In the present study the feasibility of microalgae production coupled with wastewater treatment was assessed. Continuous cultivation of Chlorella sorokiniana with wastewater was tested in lab-scale flat panel photobioreactors. Biomass productivity was determined for four dilution rates (4.32 d-1, 3.6 d-1, 1.8 d-1 and 0.72 d-1). The productivity peak was 1.524 g l-1d-1 at the dilution rate of 2.41 d-1. Nitrogen and phosphorus removals were found to be inversely proportional to dilution rates, while COD removal was found to be 50% at all the tested conditions. The biomass obtained at the highest dilution rate was characterized for its content of lipids, proteins and pigments. The average yields of fatty acid methyl esters (FAME), protein, lutein, chlorophylls and β-carotene was 62.4 mg, 388.2 mg, 1.03 mg, 11.82 mg and 0.44 mg per gram dry biomass, respectively. Economic analysis revealed that potentially more than 70% of revenue was from the production of pigments, i.e. chlorophyllin (59.6%), lutein (8.9%) and β-carotene (5.0%) while reduction in discharging costs of the treated wastewaters could account for 19.6% of the revenue. Due to the low yield of FAME and the low market price of biodiesel, the revenue from the above was found to be the least profitable (1.4%). Even when taking into account all these different revenues combined, this cultivation strategy was found with the current prices to be uneconomical. Power consumption for artificial light was responsible for the 94.5% of the production costs.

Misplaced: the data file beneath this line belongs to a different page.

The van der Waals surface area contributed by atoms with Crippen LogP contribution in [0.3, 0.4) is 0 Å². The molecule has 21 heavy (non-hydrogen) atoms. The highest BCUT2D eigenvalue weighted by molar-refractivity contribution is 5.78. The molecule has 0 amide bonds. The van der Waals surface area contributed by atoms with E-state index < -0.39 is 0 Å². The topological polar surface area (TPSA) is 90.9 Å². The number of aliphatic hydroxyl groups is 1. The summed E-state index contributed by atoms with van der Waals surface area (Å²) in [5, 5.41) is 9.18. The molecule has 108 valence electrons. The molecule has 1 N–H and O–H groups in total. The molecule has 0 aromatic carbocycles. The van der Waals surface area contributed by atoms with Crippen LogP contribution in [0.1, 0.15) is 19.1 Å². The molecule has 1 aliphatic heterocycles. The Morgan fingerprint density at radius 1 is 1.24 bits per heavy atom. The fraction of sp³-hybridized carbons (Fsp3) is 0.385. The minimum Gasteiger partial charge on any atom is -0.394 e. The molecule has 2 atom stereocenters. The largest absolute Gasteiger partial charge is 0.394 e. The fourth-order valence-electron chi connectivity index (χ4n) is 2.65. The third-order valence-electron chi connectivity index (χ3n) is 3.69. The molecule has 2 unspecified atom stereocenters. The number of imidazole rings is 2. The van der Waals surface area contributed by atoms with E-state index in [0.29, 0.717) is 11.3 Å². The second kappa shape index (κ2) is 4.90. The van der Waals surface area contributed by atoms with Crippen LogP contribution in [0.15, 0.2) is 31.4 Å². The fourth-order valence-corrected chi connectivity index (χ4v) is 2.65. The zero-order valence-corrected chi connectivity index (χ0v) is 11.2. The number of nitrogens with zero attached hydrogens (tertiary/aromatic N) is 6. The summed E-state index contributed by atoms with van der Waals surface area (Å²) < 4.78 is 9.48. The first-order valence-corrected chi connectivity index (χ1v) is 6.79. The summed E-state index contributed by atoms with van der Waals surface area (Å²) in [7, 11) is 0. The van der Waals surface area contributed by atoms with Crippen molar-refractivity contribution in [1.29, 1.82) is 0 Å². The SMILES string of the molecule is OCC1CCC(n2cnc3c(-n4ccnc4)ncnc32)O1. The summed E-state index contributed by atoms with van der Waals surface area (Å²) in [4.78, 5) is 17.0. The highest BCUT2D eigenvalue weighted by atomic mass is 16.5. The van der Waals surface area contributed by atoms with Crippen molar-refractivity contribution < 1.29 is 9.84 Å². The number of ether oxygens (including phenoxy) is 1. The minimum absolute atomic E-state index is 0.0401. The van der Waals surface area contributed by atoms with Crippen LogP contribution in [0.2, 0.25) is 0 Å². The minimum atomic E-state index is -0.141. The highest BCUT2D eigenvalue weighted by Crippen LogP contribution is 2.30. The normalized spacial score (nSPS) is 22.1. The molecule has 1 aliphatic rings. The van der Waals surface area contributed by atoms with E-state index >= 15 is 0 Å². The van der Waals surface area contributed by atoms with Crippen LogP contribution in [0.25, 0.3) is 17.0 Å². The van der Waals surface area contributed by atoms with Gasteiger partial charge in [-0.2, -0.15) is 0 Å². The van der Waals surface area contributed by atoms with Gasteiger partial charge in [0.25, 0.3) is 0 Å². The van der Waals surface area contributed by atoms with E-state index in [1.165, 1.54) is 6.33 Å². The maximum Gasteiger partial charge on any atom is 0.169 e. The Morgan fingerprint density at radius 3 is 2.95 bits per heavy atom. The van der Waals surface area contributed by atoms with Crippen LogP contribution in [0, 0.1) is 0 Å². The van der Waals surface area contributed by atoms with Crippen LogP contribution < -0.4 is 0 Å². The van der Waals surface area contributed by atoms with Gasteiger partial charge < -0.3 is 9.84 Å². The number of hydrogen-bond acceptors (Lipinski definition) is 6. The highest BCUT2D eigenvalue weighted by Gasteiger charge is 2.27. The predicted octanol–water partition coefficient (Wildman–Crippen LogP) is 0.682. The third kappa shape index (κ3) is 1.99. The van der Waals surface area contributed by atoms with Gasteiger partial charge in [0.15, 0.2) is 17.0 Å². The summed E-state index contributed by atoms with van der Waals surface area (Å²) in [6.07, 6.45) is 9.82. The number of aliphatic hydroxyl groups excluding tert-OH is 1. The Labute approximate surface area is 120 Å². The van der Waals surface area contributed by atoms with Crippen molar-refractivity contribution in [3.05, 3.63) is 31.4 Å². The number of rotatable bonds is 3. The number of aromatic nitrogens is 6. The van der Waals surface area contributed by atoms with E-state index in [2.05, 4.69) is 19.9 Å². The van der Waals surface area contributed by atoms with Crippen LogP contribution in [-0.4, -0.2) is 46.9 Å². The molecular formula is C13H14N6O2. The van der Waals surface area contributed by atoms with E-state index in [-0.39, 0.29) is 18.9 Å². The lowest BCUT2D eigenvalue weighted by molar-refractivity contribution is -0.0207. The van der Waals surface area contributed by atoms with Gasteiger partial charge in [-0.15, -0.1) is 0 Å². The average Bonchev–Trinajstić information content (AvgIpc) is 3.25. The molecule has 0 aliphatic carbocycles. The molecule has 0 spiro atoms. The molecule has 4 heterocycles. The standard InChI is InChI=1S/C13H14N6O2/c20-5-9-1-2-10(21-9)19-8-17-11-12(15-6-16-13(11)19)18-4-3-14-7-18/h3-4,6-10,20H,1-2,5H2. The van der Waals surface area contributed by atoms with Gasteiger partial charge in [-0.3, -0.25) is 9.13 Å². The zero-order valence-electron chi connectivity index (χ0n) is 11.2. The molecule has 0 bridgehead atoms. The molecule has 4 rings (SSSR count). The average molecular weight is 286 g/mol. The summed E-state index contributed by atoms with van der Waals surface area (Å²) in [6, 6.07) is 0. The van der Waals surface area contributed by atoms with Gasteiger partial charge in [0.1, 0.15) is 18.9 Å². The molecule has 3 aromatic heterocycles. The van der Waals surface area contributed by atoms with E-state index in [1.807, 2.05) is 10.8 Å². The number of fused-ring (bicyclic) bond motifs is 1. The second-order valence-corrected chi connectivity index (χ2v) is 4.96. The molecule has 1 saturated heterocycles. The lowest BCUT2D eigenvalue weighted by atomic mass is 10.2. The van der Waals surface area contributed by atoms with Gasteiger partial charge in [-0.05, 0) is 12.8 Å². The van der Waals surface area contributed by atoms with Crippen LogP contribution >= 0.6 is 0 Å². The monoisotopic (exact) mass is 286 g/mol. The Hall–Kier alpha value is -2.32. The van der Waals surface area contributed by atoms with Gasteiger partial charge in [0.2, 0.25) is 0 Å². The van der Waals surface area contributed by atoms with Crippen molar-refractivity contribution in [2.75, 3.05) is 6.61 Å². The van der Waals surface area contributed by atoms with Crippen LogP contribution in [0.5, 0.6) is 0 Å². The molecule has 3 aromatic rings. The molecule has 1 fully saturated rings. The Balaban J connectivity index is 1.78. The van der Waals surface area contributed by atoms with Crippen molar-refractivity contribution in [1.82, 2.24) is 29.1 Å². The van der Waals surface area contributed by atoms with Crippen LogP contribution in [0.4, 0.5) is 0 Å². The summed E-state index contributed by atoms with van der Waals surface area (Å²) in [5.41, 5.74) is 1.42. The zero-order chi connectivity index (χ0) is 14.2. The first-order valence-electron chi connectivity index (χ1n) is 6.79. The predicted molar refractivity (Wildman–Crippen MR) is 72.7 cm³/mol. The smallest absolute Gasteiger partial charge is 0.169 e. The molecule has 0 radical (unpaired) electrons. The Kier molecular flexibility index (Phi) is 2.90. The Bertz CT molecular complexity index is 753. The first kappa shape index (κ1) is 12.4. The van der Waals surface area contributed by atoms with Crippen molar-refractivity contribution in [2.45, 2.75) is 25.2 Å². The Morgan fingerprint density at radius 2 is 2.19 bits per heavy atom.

- Chlorella sorokiniana
- economic analysis